music. In spite of the naivety of the material, it is better to regard it
as an impressionistic essay: the way the visitor felt rather than what he
actually saw. It is quite difficult to piece together the sense-impressions
throughout this work. There are allusions to 'Americanisation', which was
so prevalent at the end of the 'Twenties, not only in Stockholm but also
throughout much of Europe. Some use is made of national music - but this
is definitely not a folk-music symphony. In the first movement we are introduced
to the city itself - a sweeping gesture, an overview. The slow movement that
includes a scherzo-like passage is an attempt to give the idea of the night-life
in the city. We are conscious of church, café and nightclub. The critics
have slated the last movement for its 'populist' form. In the last movement
there are hints of jazz - not overt like Gershwin but quite restrained. It
is, I think, quite naïve of the composer to have ended with a hymn tune
- even if it is Bishop Thomas' 'Freedom Song'.
What are we to make of all this? Well, it makes pleasant listening; nothing
too hard. It is quite definitely 'light' music. However it is exceptionally
well-crafted light music. The orchestral texture is quite varied and, I think,
quite attractive. I applaud CPO for including this work in their catalogue
of the composer's works. We need it for completeness; yet compared to the
2nd Symphony 'Journey to the South' it is a little bit of
Included on this CD is the Törnrössagan - Orchestral Suite
in ten parts from the Fairy Tale 'Lyckan.' This work dates from the year
1903. The programme notes give a synopsis for this rather quaint reworking
of the story of Sleeping Beauty. In 1934, some thirty years after the music
drama was originally composed, Peterson-Berger decided to arrange much of
the music as an orchestral suite in ten sections. Each item has the usual
'Fairy Tale', almost 'Rimsky-Korsakovian' titles e.g. - To the Sleeping Beauty's
Castle; Flight through the Night and The Dawning of the Day. This is a lovely
work. I actually like it better than the 'Holmia' Symphony. It most
certainly deserves the occasional airing.
In 1896 Peterson-Berger had composed what is possibly his best-known work
- the Flowers of Frosa, or Frösöblomster. These were
originally composed for piano solo. There is no doubt that the composer saw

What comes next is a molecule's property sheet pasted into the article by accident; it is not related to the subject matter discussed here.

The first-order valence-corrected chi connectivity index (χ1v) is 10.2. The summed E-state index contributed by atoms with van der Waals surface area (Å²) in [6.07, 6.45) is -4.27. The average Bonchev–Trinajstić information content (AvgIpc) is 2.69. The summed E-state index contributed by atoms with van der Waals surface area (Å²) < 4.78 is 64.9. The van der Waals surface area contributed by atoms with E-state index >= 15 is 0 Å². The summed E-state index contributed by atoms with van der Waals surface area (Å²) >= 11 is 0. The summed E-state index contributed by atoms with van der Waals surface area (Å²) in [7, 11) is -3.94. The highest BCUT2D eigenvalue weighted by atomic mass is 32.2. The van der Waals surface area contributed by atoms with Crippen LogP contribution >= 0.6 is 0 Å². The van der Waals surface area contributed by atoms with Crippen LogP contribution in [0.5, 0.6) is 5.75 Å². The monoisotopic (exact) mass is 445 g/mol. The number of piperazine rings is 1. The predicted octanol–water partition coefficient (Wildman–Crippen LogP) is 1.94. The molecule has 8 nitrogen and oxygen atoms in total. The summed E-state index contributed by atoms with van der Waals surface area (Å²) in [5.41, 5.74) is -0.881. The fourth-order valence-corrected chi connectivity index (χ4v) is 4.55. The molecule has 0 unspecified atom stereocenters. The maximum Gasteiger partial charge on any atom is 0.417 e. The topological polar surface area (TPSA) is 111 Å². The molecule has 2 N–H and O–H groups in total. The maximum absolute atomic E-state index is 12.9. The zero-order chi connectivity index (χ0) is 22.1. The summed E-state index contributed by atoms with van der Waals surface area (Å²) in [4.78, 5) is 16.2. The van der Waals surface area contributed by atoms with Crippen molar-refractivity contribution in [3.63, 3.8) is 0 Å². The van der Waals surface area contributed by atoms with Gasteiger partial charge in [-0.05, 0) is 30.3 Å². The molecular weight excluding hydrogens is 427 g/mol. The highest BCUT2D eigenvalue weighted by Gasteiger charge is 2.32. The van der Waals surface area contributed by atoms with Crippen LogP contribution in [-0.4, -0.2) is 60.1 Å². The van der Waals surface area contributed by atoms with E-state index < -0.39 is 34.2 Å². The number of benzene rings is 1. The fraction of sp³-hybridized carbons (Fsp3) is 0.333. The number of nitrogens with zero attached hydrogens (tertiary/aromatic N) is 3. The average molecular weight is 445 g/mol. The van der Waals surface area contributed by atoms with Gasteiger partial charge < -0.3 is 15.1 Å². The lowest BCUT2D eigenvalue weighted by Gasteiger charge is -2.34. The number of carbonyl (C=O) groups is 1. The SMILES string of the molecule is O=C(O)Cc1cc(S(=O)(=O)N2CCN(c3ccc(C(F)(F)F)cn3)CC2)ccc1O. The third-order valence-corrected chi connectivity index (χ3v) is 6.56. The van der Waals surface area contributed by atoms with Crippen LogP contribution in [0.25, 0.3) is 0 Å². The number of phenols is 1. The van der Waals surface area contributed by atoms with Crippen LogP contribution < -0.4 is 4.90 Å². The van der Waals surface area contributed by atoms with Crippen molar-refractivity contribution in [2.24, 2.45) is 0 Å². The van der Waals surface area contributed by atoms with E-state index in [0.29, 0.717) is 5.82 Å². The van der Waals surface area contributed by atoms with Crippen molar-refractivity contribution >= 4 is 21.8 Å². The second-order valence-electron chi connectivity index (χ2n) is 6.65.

them in the same light as much of Edvard Grieg's piano pieces; miniature
tone poems describing the sights and sound of the Swedish landscape.
Some of these pieces are extremely beautiful and deserve to be well known
in this country. They are ideal candidates for Classic FM. In 1934 the composer
chose to orchestrate five of the 'better' numbers from the original suite.
This was done with consummate skill. The music lives up to their titles;
Summer Song, To the Roses, Congratulation, At Fröso Church and Greeting.
These are five exquisite miniatures that are a joy and a pleasure to listen
to. Although I have known the piano pieces for some time - they are available
on Naxos 8.554343 - this was the first time I had heard the orchestral
transcriptions. These are almost worth the price of the CD in their own right.
The Nörrköping Symphony Orchestra has a fine pedigree. It was founded
in 1912 and has developed into a full-blown professional orchestra. It is
noted for the many fine young players in its ranks. Michail Jurowski has
a fine CV behind him. He has conducted orchestras throughout Europe, including
the Northern German Philharmonic, Berlin Radio Orchestra and the Moscow Radio
Symphony Orchestra. He has experience of conducting Swedish music especially
Ture Rangstrom. Both conductor and orchestra bring enthusiasm to these works
that do not really require the orchestra to perform any kind of fireworks.
They play with a considerable degree of nuance and subtlety.
The CD is beautifully produced. The sound quality is perfect. However the
greatest compliment must be paid to the excellent programme notes. This is
a veritable essay on the composer. Although the main part of the text is
given in all the symphonies so far released, there is extensive additional
information on the present pieces. CPO is to be congratulated on this symphonic
cycle. One has to hope that they will soon bring out the final symphony
-'Solitudo.' Furthermore the 'Italian Suite' and the
Concerto for Violin and Orchestra are ideal candidates for recording.
Perhaps they will be included on the disc with the final symphony? Oh, and
what about the very first piece inspired by the capital of Sweden - the 'May
Carnival in Stockholm'.